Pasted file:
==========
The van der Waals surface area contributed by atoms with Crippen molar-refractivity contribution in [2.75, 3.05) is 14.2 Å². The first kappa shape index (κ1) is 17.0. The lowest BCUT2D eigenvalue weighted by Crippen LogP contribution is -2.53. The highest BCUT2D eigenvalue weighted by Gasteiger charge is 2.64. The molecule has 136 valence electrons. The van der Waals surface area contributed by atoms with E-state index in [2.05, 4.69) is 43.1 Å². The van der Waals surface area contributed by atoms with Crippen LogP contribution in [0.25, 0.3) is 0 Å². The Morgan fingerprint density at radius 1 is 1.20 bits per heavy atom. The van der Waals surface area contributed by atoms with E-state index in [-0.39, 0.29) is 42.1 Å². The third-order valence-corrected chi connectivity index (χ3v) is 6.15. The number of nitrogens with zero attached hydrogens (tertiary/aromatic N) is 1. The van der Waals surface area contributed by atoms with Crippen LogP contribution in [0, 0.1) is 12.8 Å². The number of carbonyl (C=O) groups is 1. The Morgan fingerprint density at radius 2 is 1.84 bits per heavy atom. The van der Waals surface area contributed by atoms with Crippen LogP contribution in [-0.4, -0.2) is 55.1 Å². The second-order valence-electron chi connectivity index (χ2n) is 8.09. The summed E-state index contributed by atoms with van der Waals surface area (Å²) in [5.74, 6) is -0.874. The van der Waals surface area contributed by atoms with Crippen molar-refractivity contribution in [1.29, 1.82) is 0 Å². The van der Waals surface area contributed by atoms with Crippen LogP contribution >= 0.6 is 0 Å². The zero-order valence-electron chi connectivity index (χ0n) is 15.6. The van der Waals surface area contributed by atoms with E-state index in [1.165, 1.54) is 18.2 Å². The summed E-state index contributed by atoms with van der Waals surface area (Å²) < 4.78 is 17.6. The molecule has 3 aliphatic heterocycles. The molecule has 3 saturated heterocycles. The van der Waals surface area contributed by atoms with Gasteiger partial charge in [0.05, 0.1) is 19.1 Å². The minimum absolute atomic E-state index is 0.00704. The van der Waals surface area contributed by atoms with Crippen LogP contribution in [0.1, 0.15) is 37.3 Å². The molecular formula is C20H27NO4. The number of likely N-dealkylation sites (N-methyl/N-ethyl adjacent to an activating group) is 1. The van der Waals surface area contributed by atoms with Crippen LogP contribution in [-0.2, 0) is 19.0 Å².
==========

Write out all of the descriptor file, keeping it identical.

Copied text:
The van der Waals surface area contributed by atoms with Crippen molar-refractivity contribution in [2.75, 3.05) is 14.2 Å². The first kappa shape index (κ1) is 17.0. The lowest BCUT2D eigenvalue weighted by Crippen LogP contribution is -2.53. The highest BCUT2D eigenvalue weighted by Gasteiger charge is 2.64. The molecule has 136 valence electrons. The van der Waals surface area contributed by atoms with E-state index in [2.05, 4.69) is 43.1 Å². The van der Waals surface area contributed by atoms with Crippen LogP contribution in [0.25, 0.3) is 0 Å². The Morgan fingerprint density at radius 1 is 1.20 bits per heavy atom. The van der Waals surface area contributed by atoms with E-state index in [-0.39, 0.29) is 42.1 Å². The third-order valence-corrected chi connectivity index (χ3v) is 6.15. The number of nitrogens with zero attached hydrogens (tertiary/aromatic N) is 1. The van der Waals surface area contributed by atoms with Crippen LogP contribution in [0, 0.1) is 12.8 Å². The number of carbonyl (C=O) groups is 1. The Morgan fingerprint density at radius 2 is 1.84 bits per heavy atom. The van der Waals surface area contributed by atoms with Crippen LogP contribution in [-0.4, -0.2) is 55.1 Å². The second-order valence-electron chi connectivity index (χ2n) is 8.09. The summed E-state index contributed by atoms with van der Waals surface area (Å²) in [5.74, 6) is -0.874. The van der Waals surface area contributed by atoms with Crippen molar-refractivity contribution in [1.29, 1.82) is 0 Å². The van der Waals surface area contributed by atoms with Crippen LogP contribution >= 0.6 is 0 Å². The zero-order valence-electron chi connectivity index (χ0n) is 15.6. The van der Waals surface area contributed by atoms with E-state index in [1.165, 1.54) is 18.2 Å². The summed E-state index contributed by atoms with van der Waals surface area (Å²) < 4.78 is 17.6. The molecule has 3 aliphatic heterocycles. The molecule has 3 saturated heterocycles. The van der Waals surface area contributed by atoms with Gasteiger partial charge in [0.05, 0.1) is 19.1 Å². The minimum absolute atomic E-state index is 0.00704. The van der Waals surface area contributed by atoms with Crippen LogP contribution in [0.1, 0.15) is 37.3 Å². The molecular formula is C20H27NO4. The number of likely N-dealkylation sites (N-methyl/N-ethyl adjacent to an activating group) is 1. The van der Waals surface area contributed by atoms with Crippen LogP contribution in [-0.2, 0) is 19.0 Å².